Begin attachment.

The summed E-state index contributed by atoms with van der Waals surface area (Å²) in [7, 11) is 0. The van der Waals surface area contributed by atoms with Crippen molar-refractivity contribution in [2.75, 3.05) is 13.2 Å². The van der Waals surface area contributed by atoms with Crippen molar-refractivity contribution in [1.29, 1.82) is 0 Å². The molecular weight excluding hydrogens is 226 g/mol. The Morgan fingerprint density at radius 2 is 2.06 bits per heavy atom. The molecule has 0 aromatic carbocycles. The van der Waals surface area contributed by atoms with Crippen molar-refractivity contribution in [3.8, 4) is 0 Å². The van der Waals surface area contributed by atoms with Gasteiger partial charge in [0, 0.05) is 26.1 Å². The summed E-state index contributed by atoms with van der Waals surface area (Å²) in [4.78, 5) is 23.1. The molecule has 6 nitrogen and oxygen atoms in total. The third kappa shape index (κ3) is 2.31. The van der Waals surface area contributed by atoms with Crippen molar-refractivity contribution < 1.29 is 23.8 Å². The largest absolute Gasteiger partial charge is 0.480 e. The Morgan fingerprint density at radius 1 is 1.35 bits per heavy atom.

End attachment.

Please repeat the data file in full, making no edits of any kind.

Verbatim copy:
The summed E-state index contributed by atoms with van der Waals surface area (Å²) in [7, 11) is 0. The van der Waals surface area contributed by atoms with Crippen molar-refractivity contribution in [2.75, 3.05) is 13.2 Å². The van der Waals surface area contributed by atoms with Crippen molar-refractivity contribution in [1.29, 1.82) is 0 Å². The molecular weight excluding hydrogens is 226 g/mol. The Morgan fingerprint density at radius 2 is 2.06 bits per heavy atom. The molecule has 0 aromatic carbocycles. The van der Waals surface area contributed by atoms with Crippen molar-refractivity contribution in [3.8, 4) is 0 Å². The van der Waals surface area contributed by atoms with Gasteiger partial charge in [0, 0.05) is 26.1 Å². The summed E-state index contributed by atoms with van der Waals surface area (Å²) in [4.78, 5) is 23.1. The molecule has 6 nitrogen and oxygen atoms in total. The third kappa shape index (κ3) is 2.31. The van der Waals surface area contributed by atoms with Crippen molar-refractivity contribution < 1.29 is 23.8 Å². The largest absolute Gasteiger partial charge is 0.480 e. The Morgan fingerprint density at radius 1 is 1.35 bits per heavy atom.